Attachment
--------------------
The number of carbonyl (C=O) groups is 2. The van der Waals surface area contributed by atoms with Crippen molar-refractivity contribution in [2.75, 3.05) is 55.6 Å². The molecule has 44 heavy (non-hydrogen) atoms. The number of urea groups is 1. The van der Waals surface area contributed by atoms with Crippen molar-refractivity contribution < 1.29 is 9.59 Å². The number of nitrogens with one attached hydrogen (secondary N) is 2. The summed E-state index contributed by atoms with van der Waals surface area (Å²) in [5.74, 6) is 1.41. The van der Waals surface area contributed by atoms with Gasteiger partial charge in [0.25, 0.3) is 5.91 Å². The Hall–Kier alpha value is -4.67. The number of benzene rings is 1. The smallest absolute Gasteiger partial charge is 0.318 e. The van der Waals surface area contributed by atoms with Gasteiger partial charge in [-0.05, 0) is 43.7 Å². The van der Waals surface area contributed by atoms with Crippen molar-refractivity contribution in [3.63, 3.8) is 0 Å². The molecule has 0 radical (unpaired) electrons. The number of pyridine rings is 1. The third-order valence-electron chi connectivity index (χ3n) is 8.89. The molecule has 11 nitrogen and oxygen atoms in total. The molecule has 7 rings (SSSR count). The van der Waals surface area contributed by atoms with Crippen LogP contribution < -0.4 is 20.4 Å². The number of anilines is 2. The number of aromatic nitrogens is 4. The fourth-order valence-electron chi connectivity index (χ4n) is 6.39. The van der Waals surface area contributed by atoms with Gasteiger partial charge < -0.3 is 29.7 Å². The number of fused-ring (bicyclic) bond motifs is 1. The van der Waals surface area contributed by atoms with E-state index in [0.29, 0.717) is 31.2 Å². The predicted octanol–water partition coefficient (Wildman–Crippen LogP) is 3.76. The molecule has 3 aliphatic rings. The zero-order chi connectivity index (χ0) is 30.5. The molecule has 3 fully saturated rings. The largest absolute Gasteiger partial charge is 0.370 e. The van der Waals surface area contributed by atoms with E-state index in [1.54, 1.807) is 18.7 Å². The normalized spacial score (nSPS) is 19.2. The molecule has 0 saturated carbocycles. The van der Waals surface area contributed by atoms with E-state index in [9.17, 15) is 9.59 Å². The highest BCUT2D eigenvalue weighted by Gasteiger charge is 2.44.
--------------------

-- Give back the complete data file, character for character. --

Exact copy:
The number of carbonyl (C=O) groups is 2. The van der Waals surface area contributed by atoms with Crippen molar-refractivity contribution in [2.75, 3.05) is 55.6 Å². The molecule has 44 heavy (non-hydrogen) atoms. The number of urea groups is 1. The van der Waals surface area contributed by atoms with Crippen molar-refractivity contribution < 1.29 is 9.59 Å². The number of nitrogens with one attached hydrogen (secondary N) is 2. The summed E-state index contributed by atoms with van der Waals surface area (Å²) in [5.74, 6) is 1.41. The van der Waals surface area contributed by atoms with Gasteiger partial charge in [0.25, 0.3) is 5.91 Å². The Hall–Kier alpha value is -4.67. The number of benzene rings is 1. The smallest absolute Gasteiger partial charge is 0.318 e. The van der Waals surface area contributed by atoms with Gasteiger partial charge in [-0.05, 0) is 43.7 Å². The van der Waals surface area contributed by atoms with Crippen molar-refractivity contribution in [3.63, 3.8) is 0 Å². The molecule has 0 radical (unpaired) electrons. The number of pyridine rings is 1. The third-order valence-electron chi connectivity index (χ3n) is 8.89. The molecule has 11 nitrogen and oxygen atoms in total. The molecule has 7 rings (SSSR count). The van der Waals surface area contributed by atoms with Crippen LogP contribution < -0.4 is 20.4 Å². The number of anilines is 2. The number of aromatic nitrogens is 4. The fourth-order valence-electron chi connectivity index (χ4n) is 6.39. The van der Waals surface area contributed by atoms with Gasteiger partial charge < -0.3 is 29.7 Å². The number of fused-ring (bicyclic) bond motifs is 1. The van der Waals surface area contributed by atoms with E-state index in [0.29, 0.717) is 31.2 Å². The predicted octanol–water partition coefficient (Wildman–Crippen LogP) is 3.76. The molecule has 3 aliphatic rings. The zero-order chi connectivity index (χ0) is 30.5. The molecule has 3 fully saturated rings. The largest absolute Gasteiger partial charge is 0.370 e. The van der Waals surface area contributed by atoms with E-state index in [1.54, 1.807) is 18.7 Å². The normalized spacial score (nSPS) is 19.2. The molecule has 0 saturated carbocycles. The van der Waals surface area contributed by atoms with E-state index in [9.17, 15) is 9.59 Å². The highest BCUT2D eigenvalue weighted by Gasteiger charge is 2.44.